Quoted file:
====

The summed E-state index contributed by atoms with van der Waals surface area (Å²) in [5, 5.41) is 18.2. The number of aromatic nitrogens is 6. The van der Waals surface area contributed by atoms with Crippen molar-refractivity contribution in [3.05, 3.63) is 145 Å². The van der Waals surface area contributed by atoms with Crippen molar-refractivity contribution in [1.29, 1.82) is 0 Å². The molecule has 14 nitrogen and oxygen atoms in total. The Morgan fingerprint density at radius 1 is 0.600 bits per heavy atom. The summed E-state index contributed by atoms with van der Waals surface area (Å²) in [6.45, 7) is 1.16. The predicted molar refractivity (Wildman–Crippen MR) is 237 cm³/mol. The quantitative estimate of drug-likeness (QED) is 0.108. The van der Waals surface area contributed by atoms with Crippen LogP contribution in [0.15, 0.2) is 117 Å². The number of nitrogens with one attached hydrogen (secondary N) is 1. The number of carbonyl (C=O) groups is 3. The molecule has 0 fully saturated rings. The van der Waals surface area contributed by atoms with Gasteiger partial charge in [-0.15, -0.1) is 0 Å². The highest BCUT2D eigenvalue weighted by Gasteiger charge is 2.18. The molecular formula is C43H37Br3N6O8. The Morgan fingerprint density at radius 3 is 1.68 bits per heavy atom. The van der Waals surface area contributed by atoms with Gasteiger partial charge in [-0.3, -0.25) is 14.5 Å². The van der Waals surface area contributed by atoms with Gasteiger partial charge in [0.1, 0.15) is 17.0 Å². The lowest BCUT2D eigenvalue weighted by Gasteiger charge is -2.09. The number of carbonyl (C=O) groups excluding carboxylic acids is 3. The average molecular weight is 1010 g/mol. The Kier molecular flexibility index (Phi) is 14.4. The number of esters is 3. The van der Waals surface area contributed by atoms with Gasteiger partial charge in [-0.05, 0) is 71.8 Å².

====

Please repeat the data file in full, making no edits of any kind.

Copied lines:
The summed E-state index contributed by atoms with van der Waals surface area (Å²) in [5, 5.41) is 18.2. The number of aromatic nitrogens is 6. The van der Waals surface area contributed by atoms with Crippen molar-refractivity contribution in [3.05, 3.63) is 145 Å². The van der Waals surface area contributed by atoms with Crippen molar-refractivity contribution in [1.29, 1.82) is 0 Å². The molecule has 14 nitrogen and oxygen atoms in total. The Morgan fingerprint density at radius 1 is 0.600 bits per heavy atom. The summed E-state index contributed by atoms with van der Waals surface area (Å²) in [6.45, 7) is 1.16. The predicted molar refractivity (Wildman–Crippen MR) is 237 cm³/mol. The quantitative estimate of drug-likeness (QED) is 0.108. The van der Waals surface area contributed by atoms with Crippen LogP contribution in [0.15, 0.2) is 117 Å². The number of nitrogens with one attached hydrogen (secondary N) is 1. The number of carbonyl (C=O) groups is 3. The molecule has 0 fully saturated rings. The van der Waals surface area contributed by atoms with Gasteiger partial charge in [-0.15, -0.1) is 0 Å². The highest BCUT2D eigenvalue weighted by Gasteiger charge is 2.18. The molecular formula is C43H37Br3N6O8. The Morgan fingerprint density at radius 3 is 1.68 bits per heavy atom. The van der Waals surface area contributed by atoms with Gasteiger partial charge in [-0.3, -0.25) is 14.5 Å². The van der Waals surface area contributed by atoms with Gasteiger partial charge in [0.1, 0.15) is 17.0 Å². The lowest BCUT2D eigenvalue weighted by Gasteiger charge is -2.09. The number of carbonyl (C=O) groups excluding carboxylic acids is 3. The average molecular weight is 1010 g/mol. The Kier molecular flexibility index (Phi) is 14.4. The number of esters is 3. The van der Waals surface area contributed by atoms with Gasteiger partial charge in [-0.05, 0) is 71.8 Å².